Red Cloud, Osceola & The Powwow Princess
In 1994, Ghost entered some of his work in an art contest at the annual Spring Break Festival in Pensacola, Florida. They had TV crews from all over take film shots and even talked to him about his art. Then he was disqualified, they said, because the contest was for amateur artists only.
“I have never been trained or taught to do art.” Ghost says, “I just learnt by trial and error.” He thought it was a bit funny that they still used his art as part of the advertisement for the festival in later years.
In this exhibit, Ghost had several museum worthy pieces including actual portraits of Red Cloud and Osceola. Both were done in their correct original tribal colors and authentic clothing they would be wearing. None had ever been done like this before.
Ghost was later approached by some Lakota women who said they were interested in getting the portrait of Red Cloud for the Red Cloud Indian School in South Dakota. They were brought to him by a tribal member living in Florida.
Ghost explains: “These women told me they didn’t have the money they knew this painting was worth, but said it belonged at the school. Now when I did Red Cloud, my model was a tintype image from the Smithsonian Institute. I did him this way to pay respect to a man who fought for his people not so much with violence but with his wits and negotiation skills.
“He was doing what he felt was best for his people and didn’t want any more of them to be killed or suffer from starvation or cold. Now many of his own people and especially other Lakotas, Dakotas and Nakotas did not agree with him. But sometimes it takes a great warrior to be a stronger man than to fight a war he could not win, realizing what war would do to his people. He was preserving all that he could. So to take the insults, ridicule and anger from so many who spoke and felt ill will against him, he showed his true worth as a warrior who gave himself for his people and that is another reason I chose to do him this way in the painting.
“I knew what the women said was right and they received the painting. Sometimes life isn’t all about the money. Now I pray it did go there and I wasn’t lied to about it. But that is what I was told. And yes, I even let it go with the cedar inlaid story frame which took me much longer to do than the painting. I never checked with the Red Cloud School. I was just following my heart. Something that I always do.”
The portrait of Osceola was given away the same way. [No photo available] Ghost was introduced by a local tribal member to some women who said they were great, great granddaughters of Osceola.
“They had come all the way from south Florida and wanted the portrait. Someone had told them about seeing it on TV and contacted them about it. No one had ever done a painting of him like this because no one ever truly knew him, his true history and his beliefs or even how he got his name. Osceola was a red stick Muskogee, therefore I knew his history.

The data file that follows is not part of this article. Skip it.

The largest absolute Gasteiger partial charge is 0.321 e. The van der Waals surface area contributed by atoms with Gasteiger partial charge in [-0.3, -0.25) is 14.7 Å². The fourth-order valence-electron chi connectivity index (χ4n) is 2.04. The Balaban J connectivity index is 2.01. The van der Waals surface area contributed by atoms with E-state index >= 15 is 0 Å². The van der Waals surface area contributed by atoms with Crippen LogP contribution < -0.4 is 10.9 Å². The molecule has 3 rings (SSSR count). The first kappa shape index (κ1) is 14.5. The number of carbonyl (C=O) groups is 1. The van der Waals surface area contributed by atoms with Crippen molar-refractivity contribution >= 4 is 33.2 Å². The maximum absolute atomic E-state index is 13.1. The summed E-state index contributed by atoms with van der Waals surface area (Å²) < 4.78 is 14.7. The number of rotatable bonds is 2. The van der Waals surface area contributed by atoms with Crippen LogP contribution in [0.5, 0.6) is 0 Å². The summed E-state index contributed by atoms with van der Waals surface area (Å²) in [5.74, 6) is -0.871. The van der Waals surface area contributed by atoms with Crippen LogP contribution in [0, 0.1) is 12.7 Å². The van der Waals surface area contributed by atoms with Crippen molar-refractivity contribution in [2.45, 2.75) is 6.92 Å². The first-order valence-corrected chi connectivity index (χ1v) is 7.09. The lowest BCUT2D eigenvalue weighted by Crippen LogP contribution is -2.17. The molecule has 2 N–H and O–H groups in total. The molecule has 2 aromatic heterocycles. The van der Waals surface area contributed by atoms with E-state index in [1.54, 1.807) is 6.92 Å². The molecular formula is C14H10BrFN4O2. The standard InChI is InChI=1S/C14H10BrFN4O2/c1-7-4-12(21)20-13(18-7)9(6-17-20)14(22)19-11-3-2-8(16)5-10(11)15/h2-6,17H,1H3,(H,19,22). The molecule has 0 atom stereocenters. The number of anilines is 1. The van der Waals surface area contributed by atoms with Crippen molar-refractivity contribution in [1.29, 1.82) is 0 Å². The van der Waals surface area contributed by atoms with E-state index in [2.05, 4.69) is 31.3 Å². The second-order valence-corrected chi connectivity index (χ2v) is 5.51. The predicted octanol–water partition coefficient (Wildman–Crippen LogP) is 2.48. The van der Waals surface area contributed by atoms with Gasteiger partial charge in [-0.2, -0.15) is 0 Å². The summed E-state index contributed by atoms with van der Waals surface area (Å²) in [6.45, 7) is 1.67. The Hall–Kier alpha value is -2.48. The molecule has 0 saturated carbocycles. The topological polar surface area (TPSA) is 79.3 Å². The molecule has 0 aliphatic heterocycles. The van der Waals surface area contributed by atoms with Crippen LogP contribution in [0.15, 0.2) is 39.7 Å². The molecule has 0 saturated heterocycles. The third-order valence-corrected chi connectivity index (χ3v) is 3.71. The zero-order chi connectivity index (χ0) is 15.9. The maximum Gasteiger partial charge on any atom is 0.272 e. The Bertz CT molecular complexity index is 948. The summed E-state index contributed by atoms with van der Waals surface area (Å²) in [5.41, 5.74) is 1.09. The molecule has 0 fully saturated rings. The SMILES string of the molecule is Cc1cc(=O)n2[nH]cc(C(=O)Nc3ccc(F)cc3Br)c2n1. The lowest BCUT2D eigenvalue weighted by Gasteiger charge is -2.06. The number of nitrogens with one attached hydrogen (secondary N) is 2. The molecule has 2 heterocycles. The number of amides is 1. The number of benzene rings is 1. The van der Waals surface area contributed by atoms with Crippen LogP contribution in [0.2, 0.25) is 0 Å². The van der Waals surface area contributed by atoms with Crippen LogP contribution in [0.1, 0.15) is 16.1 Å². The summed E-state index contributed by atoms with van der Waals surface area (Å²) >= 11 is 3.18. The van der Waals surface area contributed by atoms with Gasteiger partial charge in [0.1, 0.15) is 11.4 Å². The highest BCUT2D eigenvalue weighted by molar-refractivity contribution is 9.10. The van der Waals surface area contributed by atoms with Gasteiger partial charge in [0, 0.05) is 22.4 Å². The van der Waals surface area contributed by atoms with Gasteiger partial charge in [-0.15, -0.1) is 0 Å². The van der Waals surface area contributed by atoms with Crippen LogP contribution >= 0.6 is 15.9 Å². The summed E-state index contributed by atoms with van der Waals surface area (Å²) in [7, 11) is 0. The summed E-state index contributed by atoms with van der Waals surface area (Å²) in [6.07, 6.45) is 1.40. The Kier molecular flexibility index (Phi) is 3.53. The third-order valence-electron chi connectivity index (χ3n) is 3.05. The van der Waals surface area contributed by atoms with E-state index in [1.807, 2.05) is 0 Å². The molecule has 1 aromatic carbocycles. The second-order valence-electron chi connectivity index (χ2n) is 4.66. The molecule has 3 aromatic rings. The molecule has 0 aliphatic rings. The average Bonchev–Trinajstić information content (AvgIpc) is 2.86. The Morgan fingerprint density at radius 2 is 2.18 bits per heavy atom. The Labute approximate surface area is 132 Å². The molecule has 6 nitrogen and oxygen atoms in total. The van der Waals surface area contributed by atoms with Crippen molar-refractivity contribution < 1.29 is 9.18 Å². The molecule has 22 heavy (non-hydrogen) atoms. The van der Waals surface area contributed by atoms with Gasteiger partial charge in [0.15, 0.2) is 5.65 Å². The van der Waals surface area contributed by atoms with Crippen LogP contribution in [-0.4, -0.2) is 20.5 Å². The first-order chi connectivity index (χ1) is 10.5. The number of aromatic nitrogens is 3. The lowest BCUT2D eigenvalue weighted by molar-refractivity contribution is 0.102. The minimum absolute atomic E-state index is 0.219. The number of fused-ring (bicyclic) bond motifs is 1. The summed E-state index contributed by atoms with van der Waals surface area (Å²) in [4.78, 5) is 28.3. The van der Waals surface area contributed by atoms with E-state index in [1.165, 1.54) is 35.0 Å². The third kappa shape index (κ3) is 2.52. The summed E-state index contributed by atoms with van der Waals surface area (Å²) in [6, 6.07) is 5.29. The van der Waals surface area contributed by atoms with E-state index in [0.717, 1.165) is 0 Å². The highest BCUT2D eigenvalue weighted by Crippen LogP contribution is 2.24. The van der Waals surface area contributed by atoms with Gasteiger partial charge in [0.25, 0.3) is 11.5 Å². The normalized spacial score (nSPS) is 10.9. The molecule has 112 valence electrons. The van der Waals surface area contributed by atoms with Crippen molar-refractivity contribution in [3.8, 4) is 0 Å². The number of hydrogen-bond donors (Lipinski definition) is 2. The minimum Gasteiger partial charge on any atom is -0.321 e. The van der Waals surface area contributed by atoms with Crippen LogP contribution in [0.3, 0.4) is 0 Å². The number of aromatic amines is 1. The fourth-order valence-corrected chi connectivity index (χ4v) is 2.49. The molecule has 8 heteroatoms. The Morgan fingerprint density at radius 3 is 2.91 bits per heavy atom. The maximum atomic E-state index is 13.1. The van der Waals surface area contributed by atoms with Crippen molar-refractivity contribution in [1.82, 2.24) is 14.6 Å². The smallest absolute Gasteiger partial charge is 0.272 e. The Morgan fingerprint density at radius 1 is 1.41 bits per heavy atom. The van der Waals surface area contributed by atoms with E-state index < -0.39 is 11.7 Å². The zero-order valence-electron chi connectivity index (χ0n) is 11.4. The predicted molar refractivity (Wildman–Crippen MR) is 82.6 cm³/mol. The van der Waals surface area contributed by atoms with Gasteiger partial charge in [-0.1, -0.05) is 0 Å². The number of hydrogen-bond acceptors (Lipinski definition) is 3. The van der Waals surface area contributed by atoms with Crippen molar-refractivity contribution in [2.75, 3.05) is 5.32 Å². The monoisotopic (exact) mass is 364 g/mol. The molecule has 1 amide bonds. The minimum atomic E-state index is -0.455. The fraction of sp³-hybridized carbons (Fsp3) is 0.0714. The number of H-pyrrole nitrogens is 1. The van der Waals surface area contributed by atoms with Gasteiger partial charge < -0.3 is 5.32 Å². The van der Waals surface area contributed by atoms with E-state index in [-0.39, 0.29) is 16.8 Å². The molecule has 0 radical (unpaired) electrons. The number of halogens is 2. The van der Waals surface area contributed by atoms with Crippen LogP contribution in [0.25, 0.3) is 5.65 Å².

His name is derived from the sound that is made from one who has taken the black drink for purging. Osceola was like me, born a breed and he had to earn his respect and honor. So it was my honor to do this for him and bring him to life again in this painting. It was only fitting that this painting go to his family. Now I took these people at their word and the word of the tribal member who introduced them. After consulting with someone who was actually there, this is what happened as that person remembered it also.”
Now in doing this painting of the powwow baby, to me something needed was for it to show the beauty of life. Our people had been almost totally wiped out. Then we began a comeback in population and in our culture. We have had a long fight for our lives, culture and religious beliefs. This little baby girl is showing the beauty of our return and way of life. Her desire to be in dancing and rhythm of life for her people. When my mother saw this painting, she truly wanted to have it so badly, and she would have had it not already been promised to be donated for a tribal auction/raffle to the highest bidder. Everyone wanted that painting; the little girl touched everyone’s heart. I do not know the person who wound up getting it. I could not be present. I was busy doing other things for this tribal event such as setting up the photographic booth. My job was to help dress up a tourist in authentic tribal clothing and get them photographed with the authentic dwelling, tribal items and animals. We had a professional photographer and I helped design the scene, hair styles, facing painting, and right clothing for each of them with authentic items to accent the scene. This was a big success and we were swarmed. They even got to get their photo with real wolves who were set up with back packs and travois.